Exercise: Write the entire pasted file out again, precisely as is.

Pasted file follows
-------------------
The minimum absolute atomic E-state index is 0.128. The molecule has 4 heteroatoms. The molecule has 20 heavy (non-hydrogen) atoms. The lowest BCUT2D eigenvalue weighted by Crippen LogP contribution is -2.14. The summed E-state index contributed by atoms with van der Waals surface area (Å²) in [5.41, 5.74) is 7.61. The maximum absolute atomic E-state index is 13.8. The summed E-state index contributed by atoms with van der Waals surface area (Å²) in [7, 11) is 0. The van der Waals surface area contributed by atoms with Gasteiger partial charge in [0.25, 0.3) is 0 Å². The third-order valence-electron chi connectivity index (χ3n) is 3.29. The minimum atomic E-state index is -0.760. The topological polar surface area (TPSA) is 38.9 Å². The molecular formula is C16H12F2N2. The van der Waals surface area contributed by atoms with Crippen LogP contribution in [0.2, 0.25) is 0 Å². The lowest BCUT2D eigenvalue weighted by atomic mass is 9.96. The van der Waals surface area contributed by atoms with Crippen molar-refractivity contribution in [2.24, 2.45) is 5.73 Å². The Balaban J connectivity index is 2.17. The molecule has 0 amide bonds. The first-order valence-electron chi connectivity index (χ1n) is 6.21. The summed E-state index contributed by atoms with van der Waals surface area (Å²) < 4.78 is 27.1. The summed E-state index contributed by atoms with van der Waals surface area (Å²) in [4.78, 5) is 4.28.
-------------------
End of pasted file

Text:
The minimum absolute atomic E-state index is 0.128. The molecule has 4 heteroatoms. The molecule has 20 heavy (non-hydrogen) atoms. The lowest BCUT2D eigenvalue weighted by Crippen LogP contribution is -2.14. The summed E-state index contributed by atoms with van der Waals surface area (Å²) in [5.41, 5.74) is 7.61. The maximum absolute atomic E-state index is 13.8. The summed E-state index contributed by atoms with van der Waals surface area (Å²) in [7, 11) is 0. The van der Waals surface area contributed by atoms with Gasteiger partial charge in [0.25, 0.3) is 0 Å². The third-order valence-electron chi connectivity index (χ3n) is 3.29. The minimum atomic E-state index is -0.760. The topological polar surface area (TPSA) is 38.9 Å². The molecular formula is C16H12F2N2. The van der Waals surface area contributed by atoms with Crippen LogP contribution in [0.2, 0.25) is 0 Å². The lowest BCUT2D eigenvalue weighted by atomic mass is 9.96. The van der Waals surface area contributed by atoms with Crippen molar-refractivity contribution in [2.24, 2.45) is 5.73 Å². The Balaban J connectivity index is 2.17. The molecule has 0 amide bonds. The first-order valence-electron chi connectivity index (χ1n) is 6.21. The summed E-state index contributed by atoms with van der Waals surface area (Å²) < 4.78 is 27.1. The summed E-state index contributed by atoms with van der Waals surface area (Å²) in [4.78, 5) is 4.28.